the (sic) Fantastic Laboratory of Dr. Weigl

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The Book of the Week is “the [sic] Fantastic Laboratory of Dr. Weigl, How Two Brave Scientists Battled Typhus and Sabotaged the Nazis” by Arthur Allen, published in 2014. This disorganized story presented horribly confusing time frames, alternating between scenes of the main characters, with a large amount of historical context thrown in– which made the book’s title misleading, besides. But it provided information on a lesser-known aspect of WWII: the evolution of the typhus vaccine that saved countless lives.

Anyway, in 1914, the Austro-Hungarian Empire drafted the two doctors described in the story, as medics for the Kaiser’s army. Dr. Rudolf Weigl was born in 1883 in what is currently Czech Republic. Dr. Ludwik Fleck was born in 1896, and was Czech, Austrian and Polish. They both lived in the city of Lviv (aka Lwow or Lemberg) for a significant period in their lives. Weigl studied typhus there at the Polish National Health Institute of Hygiene (PZH).

Fleck opined that the contradictory medical journals of the 1930’s weren’t particularly useful, so doctors needed to use their personal smarts when diagnosing patients. Patients could be carriers of an illness, but not have symptoms themselves. For decades, Weigl was experimenting nonstop by breeding body lice (rather than head lice) as the spreaders of typhus– that fed on human blood. The guts of those lice were then injected with typhus-contaminated blood solution. He developed a vaccine that worked better than the competition’s.

Later on, during WWII, the German military ordered Weigl to refine the vaccine (because different strains of typhus appeared) to protect its soldiers. Fleck’s immediate boss was a spy for the SS (Security Service) who ordered him to do medical research that minimized the possibility that Aryans would contract a disease such as typhus, in the name of creating a master race. His ultimate boss was Heinrich Himmler.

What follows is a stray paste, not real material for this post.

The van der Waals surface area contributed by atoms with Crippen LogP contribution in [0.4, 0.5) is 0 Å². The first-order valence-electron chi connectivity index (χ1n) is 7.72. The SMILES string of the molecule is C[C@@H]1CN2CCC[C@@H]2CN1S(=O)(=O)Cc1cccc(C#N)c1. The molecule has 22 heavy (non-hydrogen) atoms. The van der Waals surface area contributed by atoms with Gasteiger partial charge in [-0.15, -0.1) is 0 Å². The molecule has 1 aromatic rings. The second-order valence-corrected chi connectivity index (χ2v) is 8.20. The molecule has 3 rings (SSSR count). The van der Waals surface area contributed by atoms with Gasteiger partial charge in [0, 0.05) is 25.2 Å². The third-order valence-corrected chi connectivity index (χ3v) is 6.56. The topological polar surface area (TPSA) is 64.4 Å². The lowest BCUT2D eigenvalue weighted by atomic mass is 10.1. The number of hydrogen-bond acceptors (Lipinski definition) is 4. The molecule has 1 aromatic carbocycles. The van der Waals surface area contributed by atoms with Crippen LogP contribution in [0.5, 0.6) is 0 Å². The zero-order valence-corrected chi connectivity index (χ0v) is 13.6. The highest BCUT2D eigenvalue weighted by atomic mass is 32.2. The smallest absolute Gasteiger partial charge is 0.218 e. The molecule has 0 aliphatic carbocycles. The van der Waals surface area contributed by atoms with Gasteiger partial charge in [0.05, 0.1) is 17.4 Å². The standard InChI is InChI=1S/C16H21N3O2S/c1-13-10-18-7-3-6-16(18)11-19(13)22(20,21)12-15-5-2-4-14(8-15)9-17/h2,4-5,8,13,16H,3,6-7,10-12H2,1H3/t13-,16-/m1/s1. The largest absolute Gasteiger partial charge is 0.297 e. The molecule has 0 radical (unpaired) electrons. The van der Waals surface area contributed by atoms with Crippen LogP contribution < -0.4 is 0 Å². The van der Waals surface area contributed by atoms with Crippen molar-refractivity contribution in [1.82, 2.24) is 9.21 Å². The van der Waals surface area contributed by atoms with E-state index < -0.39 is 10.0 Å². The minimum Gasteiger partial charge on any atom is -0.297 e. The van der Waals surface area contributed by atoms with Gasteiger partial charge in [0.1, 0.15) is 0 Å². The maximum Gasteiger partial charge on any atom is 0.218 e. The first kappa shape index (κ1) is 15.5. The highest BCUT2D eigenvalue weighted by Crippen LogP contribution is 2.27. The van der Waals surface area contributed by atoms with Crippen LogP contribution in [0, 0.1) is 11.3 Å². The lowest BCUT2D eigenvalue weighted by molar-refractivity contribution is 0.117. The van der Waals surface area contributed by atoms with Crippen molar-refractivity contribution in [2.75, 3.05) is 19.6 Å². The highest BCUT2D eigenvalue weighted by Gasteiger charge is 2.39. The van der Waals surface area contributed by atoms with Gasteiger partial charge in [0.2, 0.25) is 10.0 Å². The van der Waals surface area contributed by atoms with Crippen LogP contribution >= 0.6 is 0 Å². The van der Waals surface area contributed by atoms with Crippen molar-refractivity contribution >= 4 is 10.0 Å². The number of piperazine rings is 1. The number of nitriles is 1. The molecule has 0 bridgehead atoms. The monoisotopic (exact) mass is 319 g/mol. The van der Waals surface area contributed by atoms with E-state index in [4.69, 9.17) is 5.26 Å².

Beginning in autumn 1939, new Soviet bosses imposed their will on Fleck and Weigl. Fleck previously had a private medical lab, but he was named head of the microbiology department of the new Ukrainian Medical Institute, led Lviv’s Sanitation and Bacteriological Laboratory, and conducted research at the new Mother and Child Hospital.

Weigl received and took the savvy advice that he should avoid joining the Communist Party, because inevitably, eventually, Stalin would turn against him and he would be thrown in the gulag, or worse. He also heeded the warning that he should engage in corruption only insofar as it helped him survive. Excessive corruption would get him in trouble. Different armies took over certain territories in Eastern Europe during the war years.

Beginning in summer 1941, fearing for his and his family’s life, Weigl cooperated with the Nazis rather than the SS and local German leaders in Lviv. His reasoning for insisting on keeping his private lab was that, if the Nazis killed him, he’d be viewed as a martyr. He let a German VIP help him supervise the research, though. He saved hundreds to thousands of lives of Jews of Polish origin. Their false identity papers allowed them to be hired as medical guinea pigs by having body lice feed on their blood.

Starting in the early 1940’s, the Nazis needed medical doctors who happened to be Jewish, so they spared them, but they compelled them to commit atrocities doing research. During wartime typhus epidemics, deaths of Polish and Soviet Jews were significantly higher than those of people of other ethnicities due to anti-Semitism. For, the Nazis ordered medical doctors to refrain from treating Jews in their quarantined ghettos. The SS needed the Jews’ slave labor in factories to further the war effort, so the Jews weren’t confined to the ghettos. They therefore spread typhus, anyway.

Through the years, the constantly-improved vaccines developed by Weigl were used (and spread far and wide in black markets) in Ethiopia, Manchuria, North Africa, and Eastern Europe. Britain, however, decided to take steps to kill the lice rather than muck about with a typhus vaccine.

Read the book to learn how American soldiers fared during times of typhus epidemics; plus much more about vaccines other than Weigl’s, about the Soviets on the Eastern Front, the history of Buchenwald, the adventures of Fleck and his family at Auschwitz, the fates of the people associated with different vaccines, and other ways various peoples combated typhus.